Thursday, October 7, 2010

Media is not almighty

I keep forgetting that the news is written and broadcast by people. When we talk about it in my Policy courses, the media is a big, nasty corporation – mechanic and malicious, sinewy and self-serving. All the newspapers, magazines, journalists, and broadcasters get lumped into this impersonal monolith.

But it’s not all the same. At least, that’s what I’ve been getting out of this class. The news is written by journalists – actual people who, for the most part, work to portray the news as accurately as they see it. The news is also shaped by culture and history. It’s all about context. I was surprised to learn that some sensational-looking newspapers from Serbia with large, bold headlines, lots of bright colors, and a picture of a topless woman, no less, could be considered a legitimate source of news. On the other hand, French and German newspapers contained pages of lengthy, in-depth articles with just a few, small pictures. “That’s great but do they really read all this?” Professor Burton asked, flipping through pages smeared from top to bottom with text. I also liked her note on the French television news, where breaking news slowly filters on to people’s television throughout the day supposedly because the French are in no rush to get things done or to get stories out.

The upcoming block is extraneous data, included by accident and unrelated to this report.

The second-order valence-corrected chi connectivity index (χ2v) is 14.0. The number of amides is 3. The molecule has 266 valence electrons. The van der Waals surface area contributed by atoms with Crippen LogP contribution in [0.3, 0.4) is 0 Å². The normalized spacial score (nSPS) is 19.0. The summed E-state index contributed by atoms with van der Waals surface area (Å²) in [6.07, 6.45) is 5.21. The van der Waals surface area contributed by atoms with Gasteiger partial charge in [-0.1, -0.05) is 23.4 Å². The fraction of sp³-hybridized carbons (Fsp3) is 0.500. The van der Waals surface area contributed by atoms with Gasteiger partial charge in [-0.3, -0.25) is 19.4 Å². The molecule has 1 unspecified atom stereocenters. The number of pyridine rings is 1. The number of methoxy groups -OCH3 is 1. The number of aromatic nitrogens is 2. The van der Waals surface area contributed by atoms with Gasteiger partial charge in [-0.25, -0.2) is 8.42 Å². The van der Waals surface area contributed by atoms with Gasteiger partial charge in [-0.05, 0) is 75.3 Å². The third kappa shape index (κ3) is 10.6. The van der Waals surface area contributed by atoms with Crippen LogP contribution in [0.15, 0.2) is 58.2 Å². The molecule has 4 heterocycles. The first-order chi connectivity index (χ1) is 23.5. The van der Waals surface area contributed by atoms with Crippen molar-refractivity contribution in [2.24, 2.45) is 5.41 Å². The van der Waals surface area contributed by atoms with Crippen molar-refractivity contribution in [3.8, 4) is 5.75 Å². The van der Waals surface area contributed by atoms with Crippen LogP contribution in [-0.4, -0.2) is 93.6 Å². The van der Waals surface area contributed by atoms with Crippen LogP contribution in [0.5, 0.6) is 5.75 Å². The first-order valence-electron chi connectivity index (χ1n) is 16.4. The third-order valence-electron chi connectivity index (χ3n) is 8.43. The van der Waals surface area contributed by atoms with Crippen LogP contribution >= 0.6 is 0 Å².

Undoubtedly, the media shapes society, but I hadn’t considered how society shapes the media. As societies and cultures vary, so does the media, which we saw in the juxtaposition of European newspapers. In the same way you realize the particularities of your native culture when you come in contact with a foreign one, the characteristics of one type or nation’s style of newspaper – could you call them the values of that country’s media? – are emphasized when compared to another. Through this plurality of journalistic styles, we can better understand the news that is presented to us in a particular country.

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